COUNT LESS

Did Obama Just Lowball The Drone War Death Toll?

The White House says its airstrikes only killed 116 civilians. At least one independent group of experts say the real number is in the thousands.

SS Mirza/AFP/Getty

The Obama administration said Friday it had killed as many as 116 civilians through its air campaign against jihadists in places like Pakistan, Yemen, Somalia, and Libya.

Yet no one who has studied the preferred U.S. tactic in the war against terror groups like al Qaeda consider that figure accurate. At least one independent group of observers put the number of innocents slain by U.S. drones and other aircraft in the thousands.

And because the administration provided no details when, where or how those deaths occurred, there was no way to assess the effects of the U.S. war on extremists outside its war zones. That is, the release of the numbers, which the administration hailed Friday as move toward transparency, instead only added to the obfuscation surrounding America’s counterterror operations.

In all, the administration said it had killed as many as 2,581 militants since Obama assumed office on Jan. 20 2009.

U.S. officials offered scant information to demonstrate how they came up with the figure, which many human rights groups and terrorism experts consider to be dubious.

According to a three-page report by the Office of the Director of National Intelligence, from the beginning of the Obama administration through Dec. 31, 2015, the U.S. has conducted 473 drone and manned airstrikes in areas outside the wars in Iraq, Syria and Afghanistan, states that are part of the U.S. counterterrorism campaign against extremists.

The Daily Beast first reported last month that the administration planned to announce it had killed around 100 militants.

The administration concluded that, in addition to civilians, the strikes killed between 2,372 and 2,581 combatants. But the long-awaited unveiling of the U.S. assessment fell short of the detailed assessment that human rights groups and critics of the Obama and Bush administration’s counterterrorism operations have called for.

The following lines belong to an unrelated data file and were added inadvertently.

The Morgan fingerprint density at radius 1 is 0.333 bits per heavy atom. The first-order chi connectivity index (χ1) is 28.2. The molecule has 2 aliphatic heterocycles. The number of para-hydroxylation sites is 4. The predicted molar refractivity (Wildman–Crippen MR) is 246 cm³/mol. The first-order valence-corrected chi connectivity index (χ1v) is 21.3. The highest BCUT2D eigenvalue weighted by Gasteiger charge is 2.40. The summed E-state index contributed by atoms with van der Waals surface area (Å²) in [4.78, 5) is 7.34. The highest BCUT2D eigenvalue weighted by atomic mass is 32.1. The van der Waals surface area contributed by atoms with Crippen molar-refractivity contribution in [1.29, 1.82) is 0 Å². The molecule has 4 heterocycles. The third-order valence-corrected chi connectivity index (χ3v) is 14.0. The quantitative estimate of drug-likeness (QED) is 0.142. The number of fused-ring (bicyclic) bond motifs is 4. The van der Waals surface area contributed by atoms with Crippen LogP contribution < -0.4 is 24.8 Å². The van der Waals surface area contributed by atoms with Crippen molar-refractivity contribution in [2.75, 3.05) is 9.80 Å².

The administration did not say in which country the strikes occurred, which extremist groups were targeted, what proportion of the strikes were conducted by drone or manned aircraft, nor when each strike occurred. They also did not offer a year-by-year breakdown of the number of strikes, rather than an aggregate number covering the whole of Obama’s time in office.

“The Obama administration’s release of figures on civilian casualties in lethal strike operations is a long-overdue step toward greater transparency,” Laura Pitter, senior U.S. national security counsel at Human Rights Watch, said in a statement. “But the U.S. has failed to explain who it targets and why, making it impossible to corroborate its casualty figures.”

A senior administration official who briefed reporters on the condition of anonymity suggested that more deaths from such strikes had occurred during the earlier years of the Obama administration, and that there was a drop-off in later years when officials became better at distinguishing terrorists and minimizing civilian casualties.

“We frankly learned from past” strikes, the official said.

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Administration officials would not say how many of strikes were conducted by the Central Intelligence Agency compared to the Defense Department, and they did not say how many of its strikes had been investigated for suspected civilian casualties.

Indeed, even the figure of 116 so-called “non-combatant deaths” was incomplete. The administration said it had killed between 64 and 116 non-combatants. A second senior administration official who briefed reporters said that in instances where it was not clear whether the person killed was a civilian or combatant, officials listed the person as a civilian.

Many human rights groups consider the number of deaths improbably low, based on independent assessments which have put the number in the thousands. For example, Reprieve, a human rights group dedicated to studying the U.S. drone war, estimates that 4,700 people in all have been killed. And a 2013 McClatchy report found that despite U.S. assertions that drone strikes had killed top level al Qaeda members, classified documents show that the strikes have also killed hundreds of lower level militants. Most embrace findings that the number of civilian casualties could be as high as 1,000.

The administration, however, repeatedly called the casualty number “transparent” and noted the U.S. takes great care to minimize civilian casualties, even at the risk sometimes of not striking a suspected jihadist. But the officials struggled to explain how mistakes were made, given what they consider precision strikes.